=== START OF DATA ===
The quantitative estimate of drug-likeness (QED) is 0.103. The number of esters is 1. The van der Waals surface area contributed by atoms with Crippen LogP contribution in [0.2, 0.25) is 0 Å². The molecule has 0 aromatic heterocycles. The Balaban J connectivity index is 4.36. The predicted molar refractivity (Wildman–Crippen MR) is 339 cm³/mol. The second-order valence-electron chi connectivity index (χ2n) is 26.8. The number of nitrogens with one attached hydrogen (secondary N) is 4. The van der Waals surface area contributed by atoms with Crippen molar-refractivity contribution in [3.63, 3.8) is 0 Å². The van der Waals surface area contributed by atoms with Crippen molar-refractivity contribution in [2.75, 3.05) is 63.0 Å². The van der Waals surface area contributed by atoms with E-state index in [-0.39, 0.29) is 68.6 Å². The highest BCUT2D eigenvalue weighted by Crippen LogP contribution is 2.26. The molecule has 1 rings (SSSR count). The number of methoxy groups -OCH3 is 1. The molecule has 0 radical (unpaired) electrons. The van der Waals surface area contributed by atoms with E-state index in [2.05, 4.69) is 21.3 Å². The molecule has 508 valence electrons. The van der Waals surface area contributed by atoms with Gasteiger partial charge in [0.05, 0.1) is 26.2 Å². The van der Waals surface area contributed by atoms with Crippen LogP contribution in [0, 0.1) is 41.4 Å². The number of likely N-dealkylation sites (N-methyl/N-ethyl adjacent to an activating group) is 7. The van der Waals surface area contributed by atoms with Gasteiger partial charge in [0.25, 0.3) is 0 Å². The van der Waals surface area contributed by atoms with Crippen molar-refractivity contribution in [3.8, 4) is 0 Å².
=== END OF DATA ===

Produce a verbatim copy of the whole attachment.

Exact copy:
The quantitative estimate of drug-likeness (QED) is 0.103. The number of esters is 1. The van der Waals surface area contributed by atoms with Crippen LogP contribution in [0.2, 0.25) is 0 Å². The molecule has 0 aromatic heterocycles. The Balaban J connectivity index is 4.36. The predicted molar refractivity (Wildman–Crippen MR) is 339 cm³/mol. The second-order valence-electron chi connectivity index (χ2n) is 26.8. The number of nitrogens with one attached hydrogen (secondary N) is 4. The van der Waals surface area contributed by atoms with Crippen molar-refractivity contribution in [3.63, 3.8) is 0 Å². The van der Waals surface area contributed by atoms with Crippen molar-refractivity contribution in [2.75, 3.05) is 63.0 Å². The van der Waals surface area contributed by atoms with E-state index in [-0.39, 0.29) is 68.6 Å². The highest BCUT2D eigenvalue weighted by Crippen LogP contribution is 2.26. The molecule has 1 rings (SSSR count). The number of methoxy groups -OCH3 is 1. The molecule has 0 radical (unpaired) electrons. The van der Waals surface area contributed by atoms with E-state index in [2.05, 4.69) is 21.3 Å². The molecule has 508 valence electrons. The van der Waals surface area contributed by atoms with Gasteiger partial charge in [0.05, 0.1) is 26.2 Å². The van der Waals surface area contributed by atoms with Crippen LogP contribution in [0, 0.1) is 41.4 Å². The number of likely N-dealkylation sites (N-methyl/N-ethyl adjacent to an activating group) is 7. The van der Waals surface area contributed by atoms with Gasteiger partial charge in [0.25, 0.3) is 0 Å². The van der Waals surface area contributed by atoms with Crippen molar-refractivity contribution in [3.8, 4) is 0 Å².